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By year’s end: Reparations bill sees new life as House Dems start to fall in line

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Legislation that would provide for reparations payments to descendants of American slaves has gained new life in the wake George Floyd’s death at the hands of Minneapolis police.

The oft-introduced legislation is being resuscitated by the Congressional Black Caucus and is likely to draw additional Democratic support over the summer as the party seeks to take political advantage of the times to push the bill, according to The Hill.

The initiative is being led by Rep. Sheila Jackson Lee (D-Texas). Her bill, H.R. 40, is attracting new interest within her caucus following the Floyd incident, which initially sparked widespread protests and rioting but which now appears to have been hijacked by more Left-wing militant elements, according to the Justice Department.

Lee wants to tap into the renewed interest in her bill so she can bring it to the House floor for what would be a historic vote before the end of the year.

“We now have an opportunity, through H.R. 40, to have the highest level of discussion about systemic racism and race. And we are able to do it in a manner that is bringing people together; that acknowledges that Black lives matter; and acknowledges that there has to be a response,” she said Tuesday, The Hill reported.

“There is no better time for H.R. 40 to be part of the national dialogue and part of the national legislative response.”

“We have to have a discussion on a number of issues — even those that might be uncomfortable for some,” Rep. Jim McGovern (D-Mass.), chairman of the Rules Committee, said, The Hill noted. “I absolutely — I personally — believe that we should” take up Lee’s bill.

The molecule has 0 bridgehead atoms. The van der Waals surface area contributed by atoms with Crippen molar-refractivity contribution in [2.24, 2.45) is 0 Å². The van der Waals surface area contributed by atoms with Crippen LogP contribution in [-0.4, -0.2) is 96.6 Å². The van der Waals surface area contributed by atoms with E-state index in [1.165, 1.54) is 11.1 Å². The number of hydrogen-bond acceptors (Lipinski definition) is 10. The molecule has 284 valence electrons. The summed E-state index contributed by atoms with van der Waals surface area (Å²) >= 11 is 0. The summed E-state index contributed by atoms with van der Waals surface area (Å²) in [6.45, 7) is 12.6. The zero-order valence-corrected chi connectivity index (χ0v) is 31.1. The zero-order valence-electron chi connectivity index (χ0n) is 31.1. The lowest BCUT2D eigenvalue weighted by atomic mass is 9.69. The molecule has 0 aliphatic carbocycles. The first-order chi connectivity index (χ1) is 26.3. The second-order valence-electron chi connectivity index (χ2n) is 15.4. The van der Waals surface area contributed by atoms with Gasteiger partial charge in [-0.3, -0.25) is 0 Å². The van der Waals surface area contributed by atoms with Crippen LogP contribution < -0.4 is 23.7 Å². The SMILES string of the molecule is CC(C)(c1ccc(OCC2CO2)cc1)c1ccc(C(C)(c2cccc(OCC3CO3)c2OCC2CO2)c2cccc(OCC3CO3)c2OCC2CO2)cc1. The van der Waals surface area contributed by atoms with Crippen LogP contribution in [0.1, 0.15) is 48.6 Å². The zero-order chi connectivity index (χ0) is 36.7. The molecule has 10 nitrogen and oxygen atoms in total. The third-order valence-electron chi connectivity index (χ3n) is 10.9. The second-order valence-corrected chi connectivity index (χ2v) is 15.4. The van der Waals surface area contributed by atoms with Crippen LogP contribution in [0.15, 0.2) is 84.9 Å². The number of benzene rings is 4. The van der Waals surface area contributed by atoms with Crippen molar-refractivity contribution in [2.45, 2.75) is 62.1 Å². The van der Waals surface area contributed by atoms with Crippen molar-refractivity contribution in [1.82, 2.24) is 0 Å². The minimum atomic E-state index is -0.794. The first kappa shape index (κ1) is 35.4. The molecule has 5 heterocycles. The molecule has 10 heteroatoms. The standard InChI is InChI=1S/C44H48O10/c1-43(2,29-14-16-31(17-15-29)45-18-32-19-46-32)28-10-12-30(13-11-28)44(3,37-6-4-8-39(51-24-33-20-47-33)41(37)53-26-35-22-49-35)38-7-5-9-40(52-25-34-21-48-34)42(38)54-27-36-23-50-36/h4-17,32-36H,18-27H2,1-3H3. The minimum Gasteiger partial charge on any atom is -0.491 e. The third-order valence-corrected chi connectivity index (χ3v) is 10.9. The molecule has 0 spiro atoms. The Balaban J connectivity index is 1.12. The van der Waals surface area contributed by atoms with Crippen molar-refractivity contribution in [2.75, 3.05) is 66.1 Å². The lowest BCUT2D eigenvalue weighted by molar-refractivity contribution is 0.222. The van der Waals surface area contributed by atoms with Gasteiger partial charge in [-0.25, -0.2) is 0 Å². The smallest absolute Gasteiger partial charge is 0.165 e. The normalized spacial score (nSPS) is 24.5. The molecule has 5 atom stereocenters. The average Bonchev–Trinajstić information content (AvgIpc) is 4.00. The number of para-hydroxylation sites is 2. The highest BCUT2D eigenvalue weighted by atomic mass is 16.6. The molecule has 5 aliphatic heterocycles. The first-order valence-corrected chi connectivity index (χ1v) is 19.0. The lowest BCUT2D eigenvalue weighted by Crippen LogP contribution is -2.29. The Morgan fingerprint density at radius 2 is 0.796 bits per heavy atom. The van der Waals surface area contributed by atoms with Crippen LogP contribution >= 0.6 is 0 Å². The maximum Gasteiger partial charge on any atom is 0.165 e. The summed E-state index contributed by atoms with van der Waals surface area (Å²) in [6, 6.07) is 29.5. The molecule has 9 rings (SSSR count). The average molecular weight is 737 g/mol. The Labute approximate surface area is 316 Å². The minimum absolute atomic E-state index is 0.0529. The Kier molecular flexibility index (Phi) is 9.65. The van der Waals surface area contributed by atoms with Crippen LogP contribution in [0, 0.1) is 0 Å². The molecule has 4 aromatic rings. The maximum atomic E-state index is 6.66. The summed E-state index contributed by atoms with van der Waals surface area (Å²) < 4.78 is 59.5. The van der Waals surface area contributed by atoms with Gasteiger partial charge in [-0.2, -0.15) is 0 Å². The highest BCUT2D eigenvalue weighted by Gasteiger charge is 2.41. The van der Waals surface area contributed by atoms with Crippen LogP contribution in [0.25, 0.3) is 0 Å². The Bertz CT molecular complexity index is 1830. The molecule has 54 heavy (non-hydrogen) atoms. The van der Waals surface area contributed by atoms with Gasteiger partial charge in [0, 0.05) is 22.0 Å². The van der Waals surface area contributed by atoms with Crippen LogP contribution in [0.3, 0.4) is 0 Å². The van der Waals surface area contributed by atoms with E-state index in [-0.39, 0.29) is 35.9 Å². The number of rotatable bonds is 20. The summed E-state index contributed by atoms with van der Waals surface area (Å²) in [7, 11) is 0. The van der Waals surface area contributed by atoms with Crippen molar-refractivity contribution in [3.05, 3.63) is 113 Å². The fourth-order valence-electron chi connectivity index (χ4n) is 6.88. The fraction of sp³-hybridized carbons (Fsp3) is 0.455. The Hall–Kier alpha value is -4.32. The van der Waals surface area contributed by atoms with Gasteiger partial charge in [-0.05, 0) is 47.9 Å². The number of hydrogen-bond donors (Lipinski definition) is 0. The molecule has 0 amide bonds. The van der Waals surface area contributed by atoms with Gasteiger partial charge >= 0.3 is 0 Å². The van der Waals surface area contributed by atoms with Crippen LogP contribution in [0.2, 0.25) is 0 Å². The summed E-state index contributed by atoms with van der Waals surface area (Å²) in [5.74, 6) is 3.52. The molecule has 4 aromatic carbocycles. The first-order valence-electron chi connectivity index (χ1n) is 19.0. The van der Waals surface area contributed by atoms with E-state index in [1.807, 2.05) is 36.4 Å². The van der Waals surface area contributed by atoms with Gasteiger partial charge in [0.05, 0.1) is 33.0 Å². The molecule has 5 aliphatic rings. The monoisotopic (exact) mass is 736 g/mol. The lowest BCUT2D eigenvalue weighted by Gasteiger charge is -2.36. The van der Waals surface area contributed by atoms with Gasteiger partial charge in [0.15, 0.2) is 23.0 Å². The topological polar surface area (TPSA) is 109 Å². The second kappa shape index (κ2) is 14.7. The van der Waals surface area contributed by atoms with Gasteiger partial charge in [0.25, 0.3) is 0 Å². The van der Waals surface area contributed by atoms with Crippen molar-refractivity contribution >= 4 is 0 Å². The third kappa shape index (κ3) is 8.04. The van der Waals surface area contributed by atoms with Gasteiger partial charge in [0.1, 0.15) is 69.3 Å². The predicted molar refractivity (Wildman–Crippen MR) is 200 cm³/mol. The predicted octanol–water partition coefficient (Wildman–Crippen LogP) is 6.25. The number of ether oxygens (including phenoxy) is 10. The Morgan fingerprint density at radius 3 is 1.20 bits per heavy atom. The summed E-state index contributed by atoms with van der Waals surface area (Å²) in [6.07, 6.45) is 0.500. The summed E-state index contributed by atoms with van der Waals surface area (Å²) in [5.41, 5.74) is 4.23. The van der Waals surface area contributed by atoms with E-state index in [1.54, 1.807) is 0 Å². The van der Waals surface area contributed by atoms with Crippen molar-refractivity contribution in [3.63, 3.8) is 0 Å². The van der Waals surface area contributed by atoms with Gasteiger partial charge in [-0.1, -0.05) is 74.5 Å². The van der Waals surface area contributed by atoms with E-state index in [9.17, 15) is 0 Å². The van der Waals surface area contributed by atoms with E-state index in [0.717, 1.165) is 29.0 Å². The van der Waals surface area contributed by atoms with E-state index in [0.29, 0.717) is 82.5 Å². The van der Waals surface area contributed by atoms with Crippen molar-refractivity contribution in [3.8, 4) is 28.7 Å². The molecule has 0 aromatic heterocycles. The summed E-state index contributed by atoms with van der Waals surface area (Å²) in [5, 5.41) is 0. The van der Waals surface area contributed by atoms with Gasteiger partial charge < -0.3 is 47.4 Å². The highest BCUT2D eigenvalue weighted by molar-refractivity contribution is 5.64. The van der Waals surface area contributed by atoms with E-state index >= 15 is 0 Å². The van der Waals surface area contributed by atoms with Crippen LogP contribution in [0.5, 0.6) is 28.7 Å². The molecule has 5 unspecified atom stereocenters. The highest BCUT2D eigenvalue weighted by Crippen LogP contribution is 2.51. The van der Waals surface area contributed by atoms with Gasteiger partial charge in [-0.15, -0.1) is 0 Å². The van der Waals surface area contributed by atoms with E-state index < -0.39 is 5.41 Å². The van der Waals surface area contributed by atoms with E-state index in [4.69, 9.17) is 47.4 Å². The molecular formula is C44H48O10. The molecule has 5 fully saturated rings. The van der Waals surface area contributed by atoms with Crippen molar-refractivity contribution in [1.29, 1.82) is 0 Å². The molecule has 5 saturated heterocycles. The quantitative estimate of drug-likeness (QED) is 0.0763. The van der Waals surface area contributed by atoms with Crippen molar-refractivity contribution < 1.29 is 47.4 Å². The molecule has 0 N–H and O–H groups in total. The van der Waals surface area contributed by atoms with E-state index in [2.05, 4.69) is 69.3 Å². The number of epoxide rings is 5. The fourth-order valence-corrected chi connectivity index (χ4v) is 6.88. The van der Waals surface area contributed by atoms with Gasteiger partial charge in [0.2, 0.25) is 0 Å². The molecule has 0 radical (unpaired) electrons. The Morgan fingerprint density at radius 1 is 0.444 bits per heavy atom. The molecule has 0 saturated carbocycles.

California’s Democrat supermajority has also taken advantage of the current political climate to advance reparations legislation.

Last month the state’s Assembly voted 56-5 to advance AB-3121, which would establish a commission to study reparations — how they would be paid, who would qualify and, importantly, what it would cost taxpayers.

“This bill would establish the Task Force to Study and Develop Reparation Proposals for African Americans … to, among other things, identify, compile, and synthesize the relevant corpus of evidentiary documentation of the institution of slavery that existed within the United States and the colonies,” the text of the legislation says.

“The bill would require the Task Force to recommend, among other things, the form of compensation that should be awarded, the instrumentalities through which it should be awarded, and who should be eligible for this compensation,” it adds.

Lee’s bill essentially does the same thing. It doesn’t call for direct payments to descendants of slaves, but rather would establish a “commission composed of members appointed by the White House and both chambers of Congress — to study racial iniquities and recommend policy solutions,” the Hill reported.

“Slavery is our original sin, and there are so many people of goodwill who want to find a response to over 200 years of bondage for the descendants of enslaved Africans. And we’re not dictating that response,” Lee noted further.

Slavery was abolished by the Thirteenth Amendment. The Fourteenth and Fifteenth Amendment, among other things, provided for equal treatment under the law for blacks and minorities, as well as due process and other guarantees. The amendments were ratified in the years immediately following the Civil War.

In terms of costs, were an actual piece of legislation proposed requiring remuneration to descendants of former slaves passed, it’s unclear what amount would suffice.

Robert Johnson, the founder of the Black Entertainment Network (BET), recently suggested a figure of $14 trillion.

“Now is the time to go big,” Johnson said on CNBC’s “Squawk Box” early last month.

“We need to focus on wealth creation and wealth generation and to do that we must bring the descendants of slaves into equality in this nation and that’s what I propose with this $14 trillion proposal.”

 

Jon Dougherty

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